What's the Big Idea with Jonah?
- Debra Akins Contributing Writer
- 2002 24 Oct
Three weeks into the theatrical release of Jonah: A Veggie Tales Movie, which made its big screen debut on Friday, October 4, Big Idea Productions is keeping a close watch on early box office results. The company’s first animated feature film ranked sixth on the box office chart in its first weekend, even though it opened on just 940 screens, less than half of any of the top five movies that week. By the third weekend, Jonah expanded to 1,581 screens nationwide and tied for eighth place, earning an estimated $4.1 million. The film has reportedly taken in a total of $16.2 million in four weeks.
The numbers are decent so far, but Big Idea founder and CEO Phil Vischer is cautiously optimistic. “It was very exciting to see it launch and to see our fans come out on opening weekend,” he says, “but now we just need them to keep on coming. That will be key to the movie’s continued success, because we don’t have the money of a Nickelodeon or a Disney to keep pouring more into TV spots. Now it’s time to let word-of-mouth work.”
Big Idea and its distribution partner, Artisan Entertainment, advertised heavily on cable networks like Nickelodeon and The Cartoon Network prior to Jonah’s launch, and even ran commercial spots during some episodes of “Touched by an Angel” on CBS. But Vischer’s television marketing budget has reached its limit, so he is relying heavily on the support of Veggie Tales fans and the Christian family audience.
“Last weekend’s box office report was strong enough that it’s pretty certain we will pass $20 million now, which is what we needed,” Vischer says. “We won’t go into any more theaters than we are in right now. In two weeks The Santa Clause 2 comes out, and then Harry Potter [and the Chamber of Secrets], so it’s just a matter of seeing how many of our screens we can hang onto against those films. It would be great if we could hang on and make it through Thanksgiving, when kids are out of school.”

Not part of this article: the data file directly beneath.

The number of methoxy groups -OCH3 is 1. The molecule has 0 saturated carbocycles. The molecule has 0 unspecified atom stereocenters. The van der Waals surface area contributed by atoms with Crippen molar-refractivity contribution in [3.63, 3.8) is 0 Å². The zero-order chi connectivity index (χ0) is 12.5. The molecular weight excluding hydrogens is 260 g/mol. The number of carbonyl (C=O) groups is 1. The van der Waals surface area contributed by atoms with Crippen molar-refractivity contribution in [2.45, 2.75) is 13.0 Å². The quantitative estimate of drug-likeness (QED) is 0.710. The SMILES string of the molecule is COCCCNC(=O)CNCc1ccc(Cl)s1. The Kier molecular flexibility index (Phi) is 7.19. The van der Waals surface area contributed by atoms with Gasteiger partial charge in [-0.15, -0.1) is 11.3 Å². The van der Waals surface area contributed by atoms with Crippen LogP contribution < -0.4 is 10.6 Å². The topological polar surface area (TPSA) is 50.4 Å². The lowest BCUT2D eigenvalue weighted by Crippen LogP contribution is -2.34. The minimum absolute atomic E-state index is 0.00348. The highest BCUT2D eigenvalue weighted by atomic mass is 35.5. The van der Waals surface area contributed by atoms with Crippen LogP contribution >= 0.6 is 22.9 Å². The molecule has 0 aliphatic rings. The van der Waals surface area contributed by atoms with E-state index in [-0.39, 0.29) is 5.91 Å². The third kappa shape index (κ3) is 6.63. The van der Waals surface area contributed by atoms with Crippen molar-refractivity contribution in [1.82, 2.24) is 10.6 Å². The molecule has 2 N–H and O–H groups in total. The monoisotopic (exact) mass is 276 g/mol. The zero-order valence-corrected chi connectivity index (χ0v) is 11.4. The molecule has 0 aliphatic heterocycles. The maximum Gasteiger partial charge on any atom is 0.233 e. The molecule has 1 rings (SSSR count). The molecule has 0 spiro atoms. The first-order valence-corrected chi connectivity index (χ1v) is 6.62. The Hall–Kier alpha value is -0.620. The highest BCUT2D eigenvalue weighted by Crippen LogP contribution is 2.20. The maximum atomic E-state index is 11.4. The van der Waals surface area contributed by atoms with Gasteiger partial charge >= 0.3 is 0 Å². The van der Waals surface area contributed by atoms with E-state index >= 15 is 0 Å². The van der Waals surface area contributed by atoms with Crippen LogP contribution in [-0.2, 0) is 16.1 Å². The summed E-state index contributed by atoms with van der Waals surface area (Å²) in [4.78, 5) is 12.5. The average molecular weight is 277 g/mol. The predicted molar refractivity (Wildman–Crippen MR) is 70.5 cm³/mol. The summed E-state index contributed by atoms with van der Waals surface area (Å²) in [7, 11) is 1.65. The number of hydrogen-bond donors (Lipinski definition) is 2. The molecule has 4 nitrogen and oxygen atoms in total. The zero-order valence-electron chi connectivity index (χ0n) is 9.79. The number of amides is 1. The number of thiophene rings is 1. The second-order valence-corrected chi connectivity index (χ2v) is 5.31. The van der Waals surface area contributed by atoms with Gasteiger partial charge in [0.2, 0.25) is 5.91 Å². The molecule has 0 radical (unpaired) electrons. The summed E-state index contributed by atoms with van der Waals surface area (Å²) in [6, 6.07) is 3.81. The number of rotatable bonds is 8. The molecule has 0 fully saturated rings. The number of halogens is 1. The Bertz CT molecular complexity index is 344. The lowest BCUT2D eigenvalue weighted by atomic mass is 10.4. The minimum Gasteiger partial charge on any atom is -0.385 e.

Changes in the Company
Vischer confirmed earlier reports that Big Idea was forced to lay off nearly 40 employees just prior to Jonah’s theatrical release, citing a “weakened retail environment” and a break in movie production schedules as reasons.
“Almost all of the major animation studios staff up and then staff down on a project-by-project basis,” Vischer says. “I didn’t really want to do it that way because it’s not very emotionally appealing to me. It had been my goal that all of our half-hour video sales and the other projects we sell in Christian bookstores and at mass-market retailers would be our foundation and cover our costs. If we had a successful feature film, I thought that money would be additional funds that would just help us grow faster. But unfortunately, the retail market has gone in the toilet, and that’s affecting everyone—even Christian bookstores.”
Mass-market retailers, according to Vischer, are changing to meet consumer demand for more feature-film DVD titles like Monsters, Inc., Lord of the Rings, Shrek and Harry Potter, leaving less shelf space for half-hour home video titles featuring characters like Barney, Elmo and the Veggie Tales.